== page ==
Desert Pavement

Just finished uploading a file to Wikimedia Commons showing desert pavement. It’s reworked footage from my prospecting desert pavements video.

In this video, I remove all narration and free certain frames along the way. I think this works best, leaving a description of desert pavement up to educators and students.

There are many nice still photos of desert pavement from around the world at Wikimedia Commons but no video.

Here’s the link to its page at Wikimedia.
https://commons.wikimedia.org/wiki/File:Desert_Pavement_in_Southern_Nye_County,_Nevada.webm

Many devices can’t play that file format. So, here is the same footage at Vimeo, unfortunately, more compressed. Downloading any video file always and then playing it always produces the best results.


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Two Minutes Walking in A Desert Wash

I’m documenting some different things at Wikimedia Commons for anyone to view or use.

Wikmedia Commons uses an odd video file format that may not play on your device. It’s called .webm. These videos open and operate reliably in the Firefox broswer, my iPad, but not my iPhone.

Editing or otherwise working with a Wikimedia Commons hosted video may prove fruitless unless you have a commercial converter. I use Movavi products for all of my video work. They are very cheap compared to anything Adobe and are far simpler to use.

http://commons.wikimedia.org/wiki/File:Red_Rock_Wash_At_Red_Rock_Canyon_National_Conservation_Area.webm


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For the Shell of It

Went back to the desert wash near Jean,  Nevada where I had found my first geode. Was looking for more. Didn’t find any but I may have found my second and third brachiopod or fossilized shell.

The first example is pretty convincing but the second is a mite odd. I see by a Google image search that brachiopods are often distorted.

Too many times a publication or a web page presents perfect specimens instead of what is usually found in the field. I’ve posted the images to the Fossil Forum on FB, I’ll see what they say.


Phivos Martin Broedsgaard-Raptis from the FB Fossil Page responded to the second specimen. “We call it a ‘mussel fracture’, it comes as a resulted of a concentrated force and radiates outwards from the point of contact.” I am assuming that something injured this poor mussel and the resulting damage was captured in stone.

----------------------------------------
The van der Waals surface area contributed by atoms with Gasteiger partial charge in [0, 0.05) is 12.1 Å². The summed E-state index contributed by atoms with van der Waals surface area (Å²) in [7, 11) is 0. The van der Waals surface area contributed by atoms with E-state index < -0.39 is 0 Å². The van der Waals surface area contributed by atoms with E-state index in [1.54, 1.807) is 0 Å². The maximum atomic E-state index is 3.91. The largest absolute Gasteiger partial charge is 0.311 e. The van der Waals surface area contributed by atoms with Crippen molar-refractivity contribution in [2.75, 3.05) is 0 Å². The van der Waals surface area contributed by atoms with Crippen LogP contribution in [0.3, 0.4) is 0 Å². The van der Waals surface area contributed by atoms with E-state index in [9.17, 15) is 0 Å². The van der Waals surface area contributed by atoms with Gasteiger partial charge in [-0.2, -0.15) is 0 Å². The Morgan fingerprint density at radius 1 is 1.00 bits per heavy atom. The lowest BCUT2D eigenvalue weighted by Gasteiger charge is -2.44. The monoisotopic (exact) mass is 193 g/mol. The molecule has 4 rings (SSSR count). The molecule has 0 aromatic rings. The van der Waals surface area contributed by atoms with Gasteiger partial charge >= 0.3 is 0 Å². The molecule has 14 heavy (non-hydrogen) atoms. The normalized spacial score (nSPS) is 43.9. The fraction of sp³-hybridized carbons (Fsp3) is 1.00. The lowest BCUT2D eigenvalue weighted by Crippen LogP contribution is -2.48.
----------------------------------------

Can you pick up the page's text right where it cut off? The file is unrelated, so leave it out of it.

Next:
Or, perhaps not. There is a geological process called plumose fracture. See the Wikipedia Common photo below. Okay, what do we have? A biological phenomenon or a geological one? I’m leaning to biologic because the rock is round and not a square or chip fragment.



OR

Fig. 3.20f: Plumose structure and rib marks on an opening fracture in PMMA. Laboratory experiment (Rummel, 1987) on hydraulic fracturing induced fracture from pressurized cylindrical hole at left. – David D. Pollard

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The Kokoweef Cavern/Mine Complex

A fee dig today with the Southern Nevada Gem and Mineral Society to the Kokoweef Cavern Mine in the Mojave Desert.

Just a few photos now, more later. Much to write on. Travertine, onyx, and wonderful calcite cave popcorn, a stalactite which shows outstanding cleavage. eBay has specimens like the one pictured below made into cabs. Again, more later.

Members examining what to look for. The operator is donating this material to a school program.

 

A closer look at the material.

The tailing pile is steep and rocky but provides outstanding examples of this bubbly looking stalactite formation, much still clinging to its limestone host.

Some popcorn from the front.

And the same piece from the back, possibly cleaved when the cavern roof fell.

Well established buildings out of view, the result of former commercial zinc mining. This is not public land. This is private property as the result of a once patented mining claim.

The road in. Desert driving. At one fork a sign points to the right for the Kokoweef. Instead, one goes left.

Steven Bisyak documents everything about the area’s history and will gladly discuss same. I am trying to find a magazine article he referred to, “Uncharted Caverns of The Desert by Phillip Johnston.”

Steven Bisyak explaining the history of the cavern and the mine and his attempt to document its history.

Nice UV reaction on calcite under shortwave. The darker rock is limestone.

Visible light of same rock.

Faced with a bad stretch of road, a Jeep owner admitted to me that he didn’t have skid plates. This was my reaction.

——

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It’s All About The Gram

An upcoming road trip will take me to Boron, California to stop in at Desert Treasures, if they are open. On the outskirts of Boron, the Rio Tinto Borax Mine Visitor Center is next and then on to Barstow to visit the Desert Discovery Center to view The Old Woman Meteorite. Then over the Tehacapi Pass to Bakersfield.

Next day to Shark Tooth Hill and The Ernst Quarries, next to Randsburg, and then on to Ridgecrest to visit Minerals Unlimited.

North after that to Death Valley, then east to Beatty, and then a drop back down to Las Vegas. I will be posting photos along the way if I have cell coverage.

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The Southwest According To My Book

No agreed upon boundaries mark the American Southwest. For my book  I place its northern limit as the 38th parallel,  the United States’ border with Mexico its southern limit. This image shows the area I write about, in the main, with no Mexico or Texas coverage.